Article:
In addition to chest pain, what other symptoms of myocardial infarction (MI, heart attack) should be considered when evaluating a patient for MI?

Updated: May 07, 2019
  • Author: A Maziar Zafari, MD, PhD, FACC, FAHA; Chief Editor: Eric H Yang, MD  more...
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Answer

Other symptoms of myocardial infarction include the following:

  • Anxiety, commonly described as a sense of impending doom

  • Pain or discomfort in areas of the body, including the arms, left shoulder, back, neck, jaw, or stomach

  • Lightheadedness, with or without syncope

  • Cough

  • Nausea, with or without vomiting

  • Profuse sweating

  • Shortness of breath

  • Wheezing

  • Rapid or irregular heart rate

  • Fullness, indigestion, or choking feeling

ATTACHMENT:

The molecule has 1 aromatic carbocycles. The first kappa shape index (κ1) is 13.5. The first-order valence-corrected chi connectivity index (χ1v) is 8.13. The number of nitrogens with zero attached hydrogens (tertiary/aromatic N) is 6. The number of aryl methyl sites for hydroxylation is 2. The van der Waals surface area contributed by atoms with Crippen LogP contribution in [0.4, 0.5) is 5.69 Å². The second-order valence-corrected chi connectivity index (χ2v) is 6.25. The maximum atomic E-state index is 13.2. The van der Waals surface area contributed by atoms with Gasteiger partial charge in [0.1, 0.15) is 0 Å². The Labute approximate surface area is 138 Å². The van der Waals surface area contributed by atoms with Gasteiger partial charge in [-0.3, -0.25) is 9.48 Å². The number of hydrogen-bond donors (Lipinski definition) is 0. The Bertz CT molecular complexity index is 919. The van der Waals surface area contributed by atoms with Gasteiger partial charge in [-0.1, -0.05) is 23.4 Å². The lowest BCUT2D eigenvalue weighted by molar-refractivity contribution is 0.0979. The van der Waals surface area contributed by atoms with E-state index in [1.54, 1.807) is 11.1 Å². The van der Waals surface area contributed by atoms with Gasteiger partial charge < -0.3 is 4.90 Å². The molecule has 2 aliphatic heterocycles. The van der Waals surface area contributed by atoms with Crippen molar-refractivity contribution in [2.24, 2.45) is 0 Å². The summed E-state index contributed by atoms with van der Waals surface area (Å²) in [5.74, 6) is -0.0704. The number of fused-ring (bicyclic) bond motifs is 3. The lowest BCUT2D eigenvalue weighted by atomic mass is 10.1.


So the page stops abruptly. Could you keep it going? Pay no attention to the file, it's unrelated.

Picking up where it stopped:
The patient may recall only an episode of indigestion as an indication of myocardial infarction (see Physical Examination). In some cases, patients do not recognize chest pain, possibly because they have a stoic outlook, have an unusually high pain threshold, have a disorder that impairs function of the nervous system and that results in a defective anginal warning system (eg, diabetes mellitus), or have obtundation caused by medication or impaired cerebral perfusion. Elderly patients with preexisting altered mental status or dementia may have no recollection of recent symptoms and may have no complaints whatsoever.


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